There was a good deal of choice. There always is in London, except on Sundays; and even then there is the choice between the church, the public-house, and the knocking-shop…While I was dwelling on the merits of these rival attractions, I heard a familiar voice at the door: “Come on, old fellow; come to the National Liberal; Stewart Headlam is going to open a debate on the County Council and the Music-halls. We will have a high old time. Come and speak.” As a rule, I fear the Trocadero or the Aquarium would have prevailed over the great Liberal Club as a place of after-dinner entertainment; but on this occasion I had a newly-aroused interest in all such questions as the one about to be discussed. So I put on my hat and jumped into the hansom which Jack had left at the door…
“National” was first used as a political term by the late Benjamin Disraeli to signify the patriotic as opposed to the cosmopolitan and anti-national. “Liberal” was first used in a political sense about 1815, to denote the advocates of liberty as opposed to the “serviles” who believed in State-control. And yet the members of the club avowedly uphold State-interference in all things, and dub the doctrine of laissez faire the creed of selfishness. Still the building is fine and commodious one, and what’s in a name, after all?
When we reached the political arena, Mr. Headlam, who is a Socialist, was in the middle of a very able individualistic harangue. Indeed, I have never heard the case for moral liberty better stated and more courageously advocated than on this occasion. I was anxious to hear what the censor party might have to say. I half-expected to see some weary ascetic—perhaps an austere cardinal—rise in his place and wade through some solemn passages from the sententious Hooker. I was agreeably disappointed when a chirpy little Scotchman with an amusing brogue and a moth-eaten appearance started off with prattle of this kind: “Gentlemen, there’s no one loves liberty more than me. But we’ve got to draw a line at decency, you see. I’ve been elected to sit on the Council and to see that that line is drawn at the right place. That is my duty, and my duty I mean to do. Everything which is calculated to bring a blush to the cheek of a pure maiden must be put down. And there’s another thing: I say that music-halls where intoxicating liquor is sold must be put down. We are not going to tolerate places what incites to fornication and drunkenness. But at the same time we are no foes to liberty,—that is, liberty to do right, and that’s the only liberty worth fighting for, depend upon it.”…
A whirl of arguments, relevant and irrelevant, followed his speech, which contained references to a pretty wide field of State-interferences, showing their invariable and inevitable failure all along the line. One apoplectic little man was loudly demanding an answer to his question “whether we were going to allow people to run down the street in a state of complete nudity.” That is what he wanted to know. Some one replied that in this climate the danger was remote, and that the roughs would provide a sufficient deterrent. Some one else wanted to know whether it was decent to hawk the Pall Mall Gazette in the streets, and a very earnest young man inquired whether his hearers had ever read the thirty-sixth chapter of Genesis, and whether, if so, it was calculated to raise a blush to the cheek of virtue. A wag replied: “There is no cheek about virtue.” And so the ball was kept rolling. And we left without having formed the faintest idea as to whether the State should interfere with the amusements of the people or not; whether it should limit its interference to the enforcement of decency and propriety; what those terms signify for the practical purpose; whether in any case it should delegate this duty to local authorities, and, if so, to what authorities; whether it should itself take the initiative, or leave it to persons considering themselves injured; whether such alleged injury should be direct or indirect, and, in either case, what those expressions mean. However, a good deal of dust had been kicked up, and even the most cocksure of those who had entered the lists went out, I doubt not, with a conviction that there was a good deal to be said on all sides of the question. That, in itself, was an unmixed good…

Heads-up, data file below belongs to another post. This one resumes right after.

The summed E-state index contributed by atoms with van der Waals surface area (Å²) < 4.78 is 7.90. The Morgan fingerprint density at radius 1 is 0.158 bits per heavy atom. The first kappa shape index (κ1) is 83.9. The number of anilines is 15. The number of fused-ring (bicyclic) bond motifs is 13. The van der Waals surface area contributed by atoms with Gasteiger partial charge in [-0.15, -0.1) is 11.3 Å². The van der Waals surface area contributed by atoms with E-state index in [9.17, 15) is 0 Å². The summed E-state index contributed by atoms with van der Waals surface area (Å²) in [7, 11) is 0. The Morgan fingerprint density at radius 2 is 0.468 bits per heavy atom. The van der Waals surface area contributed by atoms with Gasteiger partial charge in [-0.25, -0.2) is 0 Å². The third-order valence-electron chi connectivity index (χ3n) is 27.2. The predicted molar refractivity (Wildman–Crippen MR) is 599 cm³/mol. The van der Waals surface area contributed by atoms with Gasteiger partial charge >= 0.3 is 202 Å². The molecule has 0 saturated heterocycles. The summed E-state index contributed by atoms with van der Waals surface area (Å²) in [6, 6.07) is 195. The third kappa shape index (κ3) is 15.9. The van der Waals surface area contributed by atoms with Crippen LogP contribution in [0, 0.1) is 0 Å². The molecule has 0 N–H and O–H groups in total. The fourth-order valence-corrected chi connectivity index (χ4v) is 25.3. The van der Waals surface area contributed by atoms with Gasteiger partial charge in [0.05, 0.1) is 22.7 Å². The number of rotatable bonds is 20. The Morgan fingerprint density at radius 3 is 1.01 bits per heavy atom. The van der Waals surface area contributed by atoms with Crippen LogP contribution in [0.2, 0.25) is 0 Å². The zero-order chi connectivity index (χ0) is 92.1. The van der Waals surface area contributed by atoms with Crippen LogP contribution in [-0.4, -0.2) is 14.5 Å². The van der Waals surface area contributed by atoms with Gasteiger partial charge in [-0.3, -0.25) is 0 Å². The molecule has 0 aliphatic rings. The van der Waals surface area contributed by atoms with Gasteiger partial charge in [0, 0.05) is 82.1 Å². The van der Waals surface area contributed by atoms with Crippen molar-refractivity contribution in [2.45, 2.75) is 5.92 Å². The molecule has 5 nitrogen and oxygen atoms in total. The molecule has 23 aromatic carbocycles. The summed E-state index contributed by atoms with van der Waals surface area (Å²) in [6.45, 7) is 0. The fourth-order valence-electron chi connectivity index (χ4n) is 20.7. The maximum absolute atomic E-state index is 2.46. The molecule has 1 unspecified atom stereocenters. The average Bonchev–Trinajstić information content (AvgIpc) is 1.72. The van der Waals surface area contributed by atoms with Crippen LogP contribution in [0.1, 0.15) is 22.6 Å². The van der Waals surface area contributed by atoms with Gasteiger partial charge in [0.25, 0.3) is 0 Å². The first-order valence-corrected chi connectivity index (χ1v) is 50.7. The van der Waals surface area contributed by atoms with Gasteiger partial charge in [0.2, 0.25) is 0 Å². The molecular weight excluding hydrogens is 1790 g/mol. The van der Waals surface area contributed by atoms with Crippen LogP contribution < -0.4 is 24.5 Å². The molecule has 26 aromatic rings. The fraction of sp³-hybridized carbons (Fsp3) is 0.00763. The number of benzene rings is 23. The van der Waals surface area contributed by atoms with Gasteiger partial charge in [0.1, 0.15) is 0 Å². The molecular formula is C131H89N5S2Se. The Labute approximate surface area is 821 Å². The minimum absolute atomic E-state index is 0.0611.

I reached home at last, and the events of the day battled with one another for precedence in my dreams. Freedom, order; order, freedom. Which is it to be? When I arose in the morning, I tried to record the previous day’s experiences just as they came to me, without offering any dogmatic opinion as to the rights and the wrongs of the several cases which arose. “I will send them,” I said, “to the organ of philosophic Anarchy in America, and, perhaps, in spite of their trivial character, they may be deemed to present points worthy of comment.” What a pity it is that we cannot put our London fogs in a bag and send them by parcel post to Boston for careful analysis!